The inscription on the plaque hung on the tower was written in Dongba pictograph, literally meaning “a tower for hundreds of years and thousands of generations.” As its name Wangu, which means looking down from the sky in Naxi language, suggests, the tower overlooks the old town of Lijiang. Standing atop it, tourists can also admire the towering Yulong Mountains afar and take in the mesmerizing vistas of both the natural and urban landscapes.

Sifang Street

The Sifang Street is the center of Lijiang. It is said that it was built in accordance with the shape of the government seal presented to the Mu chieftain by the Ming emperor. The street was once a vital transportation hub on the ancient Tea Horse Trail, hosting streams of businessmen from other places since the Ming and Qing dynasties. Over time, multiple ethnic cultures mixed and prospered here, making the street an economic and cultural center in Lijiang.

Today, Sifang is a food street lined with dozens of restaurants serving variations of Yunnan’s special dish — rice noodles. Therefore, the street is also known as Lijiang Rice Noodle Street.

In the west of the Sifang Street lies a three-story building called the Kegong Building. In 1723, the ruling Yongzheng Emperor of the Qing Dynasty ended the hereditary governance system by the Mu clan in Lijiang. In its place, the central government began to appoint officials selected through the imperial civil examination system to assume the leading governance position. During the reign of Emperor Jiaqing, Yang Zhaolan and Yang Zhaorong, the brothers of the Yang family who lived in Kegong Alley, passed the imperial civil examinations at the provincial level, making them eligible for positions as local officials. Later during the reign of Emperor Daoguang, Yang Zhaorong’s son Yang Shuochen passed the exam as well. To mark this great honor, the local government and community funded the construction of the Kegong Building in their honor.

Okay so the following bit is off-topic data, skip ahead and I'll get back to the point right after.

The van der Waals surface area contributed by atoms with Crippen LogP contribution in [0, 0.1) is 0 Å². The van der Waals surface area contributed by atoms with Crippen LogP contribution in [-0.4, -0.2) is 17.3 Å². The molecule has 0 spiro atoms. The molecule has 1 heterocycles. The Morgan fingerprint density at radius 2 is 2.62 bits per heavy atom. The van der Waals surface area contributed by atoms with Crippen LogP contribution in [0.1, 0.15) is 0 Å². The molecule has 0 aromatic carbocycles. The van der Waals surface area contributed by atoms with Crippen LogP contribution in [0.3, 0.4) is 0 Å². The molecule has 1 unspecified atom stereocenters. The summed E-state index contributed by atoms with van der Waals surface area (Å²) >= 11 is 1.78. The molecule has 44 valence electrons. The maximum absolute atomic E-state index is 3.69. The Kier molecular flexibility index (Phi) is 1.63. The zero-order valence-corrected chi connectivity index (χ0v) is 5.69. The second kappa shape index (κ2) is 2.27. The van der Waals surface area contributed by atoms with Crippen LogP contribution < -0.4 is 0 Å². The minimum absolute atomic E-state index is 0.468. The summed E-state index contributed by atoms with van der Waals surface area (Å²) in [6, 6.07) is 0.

A reflection of the imposing Yulong Mountain covered in a golden sheet of sunlight can be seen on the Heilong Pond on November 14, 2023. 

Dashi Bridge 

There are over 350 bridges in the old town of Lijiang. Those bridges come in a variety of types, mostly built between the 14th and the 19th century. Among them, the most noted is the Dashi Bridge, lying 100 meters east from the Sifang Street and built by the Mu family in the Ming Dynasty.

This stone bridge has two arches, with a total length of over 10 meters. Spanning a width of around four meters, it features a gentle slope enabling easy crossing between the banks. Because of the reflection of the Yulong Mountains, which are capped by snow, in the water under the bridge, this bridge is also named Yingxue Bridge, or “Snow Reflection” Bridge.

The stone bridges connect streets and alleys in the old town of Lijiang. Under the bridges, water has never stopped flowing, and the sound of footsteps and conversations on the bridges have never ceased for hundreds of years. The old bridges, spring water, diverse local residents, and snow-capped mountains capture and bring to life bustling, charming scenes from antiquity.